April 7, 2014

$450 Million Later, the Polish Parliament Relents on Kosher Slaughter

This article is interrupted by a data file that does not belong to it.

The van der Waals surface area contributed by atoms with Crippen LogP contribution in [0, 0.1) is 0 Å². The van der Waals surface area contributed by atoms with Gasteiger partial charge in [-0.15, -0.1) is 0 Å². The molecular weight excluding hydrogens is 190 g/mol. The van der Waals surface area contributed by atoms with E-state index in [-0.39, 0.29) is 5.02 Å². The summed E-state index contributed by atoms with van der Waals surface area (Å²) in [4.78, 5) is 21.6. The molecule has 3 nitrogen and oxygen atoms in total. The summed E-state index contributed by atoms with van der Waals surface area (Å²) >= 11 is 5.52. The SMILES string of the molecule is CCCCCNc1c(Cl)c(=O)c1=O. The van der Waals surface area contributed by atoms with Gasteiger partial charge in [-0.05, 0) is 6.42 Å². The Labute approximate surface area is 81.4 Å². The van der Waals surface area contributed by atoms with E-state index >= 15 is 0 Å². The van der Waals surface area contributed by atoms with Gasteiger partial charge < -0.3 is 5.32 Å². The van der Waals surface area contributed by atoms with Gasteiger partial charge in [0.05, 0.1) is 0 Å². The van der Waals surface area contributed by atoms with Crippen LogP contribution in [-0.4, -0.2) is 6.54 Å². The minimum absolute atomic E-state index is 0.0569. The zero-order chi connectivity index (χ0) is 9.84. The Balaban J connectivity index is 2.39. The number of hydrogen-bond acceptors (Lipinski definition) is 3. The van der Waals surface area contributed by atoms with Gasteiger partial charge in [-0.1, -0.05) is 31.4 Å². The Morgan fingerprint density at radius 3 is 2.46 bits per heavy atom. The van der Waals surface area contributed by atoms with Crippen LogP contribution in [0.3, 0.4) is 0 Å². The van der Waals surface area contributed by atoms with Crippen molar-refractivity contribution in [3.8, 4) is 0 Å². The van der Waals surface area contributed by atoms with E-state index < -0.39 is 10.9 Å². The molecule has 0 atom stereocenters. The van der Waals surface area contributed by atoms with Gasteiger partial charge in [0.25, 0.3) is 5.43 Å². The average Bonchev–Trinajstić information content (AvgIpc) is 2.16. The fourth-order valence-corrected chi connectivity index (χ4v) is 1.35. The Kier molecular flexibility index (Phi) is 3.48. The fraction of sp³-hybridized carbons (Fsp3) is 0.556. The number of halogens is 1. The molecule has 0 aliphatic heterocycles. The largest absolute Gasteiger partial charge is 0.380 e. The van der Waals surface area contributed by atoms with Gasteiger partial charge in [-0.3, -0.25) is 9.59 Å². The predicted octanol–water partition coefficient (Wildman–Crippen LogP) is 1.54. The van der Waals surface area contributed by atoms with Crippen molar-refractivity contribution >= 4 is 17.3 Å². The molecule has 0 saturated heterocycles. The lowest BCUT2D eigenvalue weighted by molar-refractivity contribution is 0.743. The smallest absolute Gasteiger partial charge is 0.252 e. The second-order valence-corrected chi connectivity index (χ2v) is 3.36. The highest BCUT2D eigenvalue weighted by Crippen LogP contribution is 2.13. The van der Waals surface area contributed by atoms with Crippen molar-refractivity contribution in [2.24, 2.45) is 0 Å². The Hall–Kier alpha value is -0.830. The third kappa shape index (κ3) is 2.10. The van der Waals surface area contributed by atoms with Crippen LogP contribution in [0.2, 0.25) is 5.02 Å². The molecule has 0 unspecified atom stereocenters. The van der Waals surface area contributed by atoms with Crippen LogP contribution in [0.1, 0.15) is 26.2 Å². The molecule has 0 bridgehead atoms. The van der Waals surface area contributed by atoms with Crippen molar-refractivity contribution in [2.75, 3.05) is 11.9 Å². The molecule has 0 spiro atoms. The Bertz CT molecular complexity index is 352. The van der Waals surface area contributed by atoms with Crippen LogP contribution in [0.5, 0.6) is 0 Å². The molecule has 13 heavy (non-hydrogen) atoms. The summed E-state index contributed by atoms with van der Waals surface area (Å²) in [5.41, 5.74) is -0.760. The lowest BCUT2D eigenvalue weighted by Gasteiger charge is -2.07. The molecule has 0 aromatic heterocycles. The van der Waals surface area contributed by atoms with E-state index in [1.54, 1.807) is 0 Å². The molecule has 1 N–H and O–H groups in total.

WARSAW - The ban on kosher slaughter (shechita) in Poland is history for now to the relief of Poland’s small Jewish community and kosher purveyors who imported kosher meat from Poland. Almost from the day that shechita was banned, there was a feeling that it would be reversed. One good reason, say kosher sources. kosher slaughter had developed into a $450 million business, no small change for Poland’s struggling economy. The Polish Parliament, the Sejm, now says that shechita, the kosher slaughter of animals, is permitted in Poland if performed for the needs of Jewish communities while still forbidding the slaughter for economic and commercial purposes, the European Jewish Press reports. The statement appeared in a position paper by the Sejm, Poland’s parliament, sent recently to the country’s Constitutional Tribunal. In November 2012, the tribunal ruled that the government was acting unconstitutionally by allowing Jews and Muslims to slaughter animals without stunning, as their faiths require, imposing a de facto ban on shechita. Poland had come under intense pressure from Jewish organizations worldwide as well as from officials in Israel. It was still not clear whether the exemption would apply to kosher slaughter for export which is the bulk of the $450 million.